A KAHUN MATHEMATICAL FRAGMENT

John A.R. Legon

[Based on the author's article in Discussions in Egyptology 24 (1992), p.21-24]



Among the various papyri discovered by Flinders Petrie in the Middle Kingdom town of El-Lahun (Kahun) were found some fragments dealing with mathematical problems, some of which were understood at the time by F.L. Griffith [1], while others were explained by Schack-Schackenburg [2]. The problem represented by columns 11 and 12 of Kahun fragment IV.3, however, was not fully understood, and much confusion has resulted from the analysis by R.J. Gillings [3]. In the present article we will show that contrary to Gillings' view, the text contains a straightforward and complete example of the Egyptian method of calculating an arithmetical progression.

The significance of the numbers written in hieratic in column 12 of the fragment (see fig. 1) was in fact first recognised by Moritz Cantor [4], who noticed that
these numbers form the ten terms of an arithmetical progression with a common difference between the terms of 2/3 + 1/6 (or "3 '6 to use the notation of fig. 1). Cantor also realised that since the sum of the ten terms is just 100, the hieratic signs for 100 and 10 which stand at the head of column 12, probably denote this sum and the number of terms, and not the number 110 which was transcribed by Griffith. If the scribe had intended to write the number 110, then the hieratic sign for 10 would be expected to stand above the tail of the 100 sign, so that the two signs could be read together as a single value; but the tail of the 100 sign in fact only runs into the side of 10 sign because of the cramped working, viz: and the reading of these signs as two numbers is quite possible. The scribe has thus given a brief statement of the problem, which is to divide a quantity of 100 into 10 shares in arithmetical progression.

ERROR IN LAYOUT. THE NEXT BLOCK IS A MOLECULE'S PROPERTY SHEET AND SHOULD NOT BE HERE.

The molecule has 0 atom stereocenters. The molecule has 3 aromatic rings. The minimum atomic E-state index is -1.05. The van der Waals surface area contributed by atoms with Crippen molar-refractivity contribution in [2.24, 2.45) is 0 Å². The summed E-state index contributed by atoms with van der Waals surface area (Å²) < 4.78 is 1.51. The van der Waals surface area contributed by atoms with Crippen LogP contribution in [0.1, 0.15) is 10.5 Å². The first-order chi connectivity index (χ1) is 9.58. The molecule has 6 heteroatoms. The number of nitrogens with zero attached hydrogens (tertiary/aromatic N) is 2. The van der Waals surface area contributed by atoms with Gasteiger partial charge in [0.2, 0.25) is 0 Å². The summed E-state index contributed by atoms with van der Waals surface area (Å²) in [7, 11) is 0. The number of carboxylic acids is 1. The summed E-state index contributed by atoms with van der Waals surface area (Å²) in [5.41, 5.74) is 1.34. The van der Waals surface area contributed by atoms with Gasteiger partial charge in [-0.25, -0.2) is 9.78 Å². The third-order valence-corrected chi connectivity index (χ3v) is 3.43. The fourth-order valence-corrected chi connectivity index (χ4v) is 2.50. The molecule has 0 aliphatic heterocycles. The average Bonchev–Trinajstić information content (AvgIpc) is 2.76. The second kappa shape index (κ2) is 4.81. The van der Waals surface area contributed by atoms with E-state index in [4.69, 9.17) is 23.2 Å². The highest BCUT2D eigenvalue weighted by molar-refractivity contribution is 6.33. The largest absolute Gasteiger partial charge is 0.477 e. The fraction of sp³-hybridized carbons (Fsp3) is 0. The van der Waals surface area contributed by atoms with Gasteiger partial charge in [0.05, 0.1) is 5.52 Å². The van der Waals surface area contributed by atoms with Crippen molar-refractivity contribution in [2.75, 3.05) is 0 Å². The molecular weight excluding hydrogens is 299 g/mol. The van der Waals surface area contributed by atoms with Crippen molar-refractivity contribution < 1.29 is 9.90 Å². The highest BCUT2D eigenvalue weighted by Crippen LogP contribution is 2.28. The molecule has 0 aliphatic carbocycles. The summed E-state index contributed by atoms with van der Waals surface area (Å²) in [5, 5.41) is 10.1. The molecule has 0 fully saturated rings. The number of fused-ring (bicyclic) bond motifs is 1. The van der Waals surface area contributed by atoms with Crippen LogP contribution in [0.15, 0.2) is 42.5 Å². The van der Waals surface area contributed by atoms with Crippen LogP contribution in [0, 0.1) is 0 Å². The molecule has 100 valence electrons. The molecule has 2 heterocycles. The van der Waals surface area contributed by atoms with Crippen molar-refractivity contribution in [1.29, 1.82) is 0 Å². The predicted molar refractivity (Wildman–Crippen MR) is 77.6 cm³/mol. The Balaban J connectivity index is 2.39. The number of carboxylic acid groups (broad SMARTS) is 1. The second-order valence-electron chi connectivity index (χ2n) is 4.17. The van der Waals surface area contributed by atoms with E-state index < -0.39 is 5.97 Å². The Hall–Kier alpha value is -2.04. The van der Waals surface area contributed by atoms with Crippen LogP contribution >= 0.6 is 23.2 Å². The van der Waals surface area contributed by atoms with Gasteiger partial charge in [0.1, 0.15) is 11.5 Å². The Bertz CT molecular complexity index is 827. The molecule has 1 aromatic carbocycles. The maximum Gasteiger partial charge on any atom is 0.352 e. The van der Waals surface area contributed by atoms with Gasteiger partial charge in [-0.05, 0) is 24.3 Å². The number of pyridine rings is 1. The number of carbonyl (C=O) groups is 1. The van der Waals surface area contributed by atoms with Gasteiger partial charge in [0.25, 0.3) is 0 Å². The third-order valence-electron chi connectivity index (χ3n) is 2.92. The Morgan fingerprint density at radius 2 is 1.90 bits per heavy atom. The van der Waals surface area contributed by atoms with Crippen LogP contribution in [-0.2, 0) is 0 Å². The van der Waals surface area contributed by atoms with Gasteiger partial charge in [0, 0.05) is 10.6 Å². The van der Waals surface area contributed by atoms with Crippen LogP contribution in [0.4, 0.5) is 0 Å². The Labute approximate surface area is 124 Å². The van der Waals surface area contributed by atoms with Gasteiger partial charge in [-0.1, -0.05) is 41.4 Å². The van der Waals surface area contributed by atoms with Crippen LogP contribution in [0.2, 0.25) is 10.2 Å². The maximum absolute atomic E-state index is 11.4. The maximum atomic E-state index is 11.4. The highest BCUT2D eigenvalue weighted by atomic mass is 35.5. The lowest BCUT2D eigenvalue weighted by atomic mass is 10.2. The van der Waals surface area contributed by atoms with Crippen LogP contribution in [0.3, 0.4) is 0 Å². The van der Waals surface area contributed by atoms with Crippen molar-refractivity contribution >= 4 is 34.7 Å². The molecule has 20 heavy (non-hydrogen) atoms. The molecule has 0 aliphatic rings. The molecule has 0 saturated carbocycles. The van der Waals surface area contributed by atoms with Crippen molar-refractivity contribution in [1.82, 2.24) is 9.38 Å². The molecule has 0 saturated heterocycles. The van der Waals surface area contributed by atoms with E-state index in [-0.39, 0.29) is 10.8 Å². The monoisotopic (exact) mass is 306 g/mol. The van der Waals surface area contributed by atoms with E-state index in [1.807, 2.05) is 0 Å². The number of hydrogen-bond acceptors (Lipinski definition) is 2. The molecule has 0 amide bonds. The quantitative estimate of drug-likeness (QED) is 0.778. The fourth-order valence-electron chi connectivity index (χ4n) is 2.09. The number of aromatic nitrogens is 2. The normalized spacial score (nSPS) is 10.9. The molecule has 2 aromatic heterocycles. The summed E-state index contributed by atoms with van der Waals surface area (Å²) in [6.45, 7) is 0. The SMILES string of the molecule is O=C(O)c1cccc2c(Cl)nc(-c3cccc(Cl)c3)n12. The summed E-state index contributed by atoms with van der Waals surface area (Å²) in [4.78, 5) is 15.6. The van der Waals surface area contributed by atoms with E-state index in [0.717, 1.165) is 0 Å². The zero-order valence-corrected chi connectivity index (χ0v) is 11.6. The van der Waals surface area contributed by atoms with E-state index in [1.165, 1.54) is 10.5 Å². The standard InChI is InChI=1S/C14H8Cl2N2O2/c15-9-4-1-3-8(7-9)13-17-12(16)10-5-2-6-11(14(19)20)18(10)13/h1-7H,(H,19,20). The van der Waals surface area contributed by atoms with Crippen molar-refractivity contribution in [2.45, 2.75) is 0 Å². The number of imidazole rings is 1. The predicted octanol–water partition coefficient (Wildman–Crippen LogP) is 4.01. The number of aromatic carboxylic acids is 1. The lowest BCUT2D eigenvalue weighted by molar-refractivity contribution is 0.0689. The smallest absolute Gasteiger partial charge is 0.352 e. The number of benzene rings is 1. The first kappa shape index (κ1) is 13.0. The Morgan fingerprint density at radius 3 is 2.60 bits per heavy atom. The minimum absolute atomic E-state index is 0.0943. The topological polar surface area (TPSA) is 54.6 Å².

Evidently unaware of Cantor's article, however, Gillings took the transcription by Griffith at face value, and tried at some length to account for the presumed total of 110 when the terms of the series only added up to 100. Because, as he pointed out, few examples of arithmetical progressions have survived in the mathematical papyri, Gillings subjected this problem to close scrutiny, and published two distinct solutions. He initially proposed that the text represented a part of an arithmetical progression with seventeen terms, the smallest of which was equal to half the common difference while the sum of the twelve largest terms was 110; but he later suggested that the scribe had intended to construct a progression in twelve terms adding to 110 with a common difference of "3 '6.